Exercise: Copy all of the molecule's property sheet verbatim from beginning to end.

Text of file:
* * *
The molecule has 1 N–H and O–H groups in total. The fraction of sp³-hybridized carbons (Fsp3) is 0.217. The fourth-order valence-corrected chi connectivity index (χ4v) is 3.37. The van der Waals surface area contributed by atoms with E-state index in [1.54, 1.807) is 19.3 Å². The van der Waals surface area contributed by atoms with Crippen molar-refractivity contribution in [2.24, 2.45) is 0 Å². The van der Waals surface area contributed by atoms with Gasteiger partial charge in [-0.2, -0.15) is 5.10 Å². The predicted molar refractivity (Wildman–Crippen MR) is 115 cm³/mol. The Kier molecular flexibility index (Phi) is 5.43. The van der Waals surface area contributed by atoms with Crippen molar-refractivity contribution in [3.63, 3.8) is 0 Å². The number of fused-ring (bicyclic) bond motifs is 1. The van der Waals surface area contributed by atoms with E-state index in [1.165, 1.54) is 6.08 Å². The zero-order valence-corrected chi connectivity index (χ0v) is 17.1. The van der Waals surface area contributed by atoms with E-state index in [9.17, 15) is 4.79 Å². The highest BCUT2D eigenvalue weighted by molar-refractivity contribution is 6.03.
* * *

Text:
The molecule has 1 N–H and O–H groups in total. The fraction of sp³-hybridized carbons (Fsp3) is 0.217. The fourth-order valence-corrected chi connectivity index (χ4v) is 3.37. The van der Waals surface area contributed by atoms with E-state index in [1.54, 1.807) is 19.3 Å². The van der Waals surface area contributed by atoms with Crippen molar-refractivity contribution in [2.24, 2.45) is 0 Å². The van der Waals surface area contributed by atoms with Gasteiger partial charge in [-0.2, -0.15) is 5.10 Å². The predicted molar refractivity (Wildman–Crippen MR) is 115 cm³/mol. The Kier molecular flexibility index (Phi) is 5.43. The van der Waals surface area contributed by atoms with Crippen molar-refractivity contribution in [3.63, 3.8) is 0 Å². The number of fused-ring (bicyclic) bond motifs is 1. The van der Waals surface area contributed by atoms with E-state index in [1.165, 1.54) is 6.08 Å². The zero-order valence-corrected chi connectivity index (χ0v) is 17.1. The van der Waals surface area contributed by atoms with E-state index in [9.17, 15) is 4.79 Å². The highest BCUT2D eigenvalue weighted by molar-refractivity contribution is 6.03.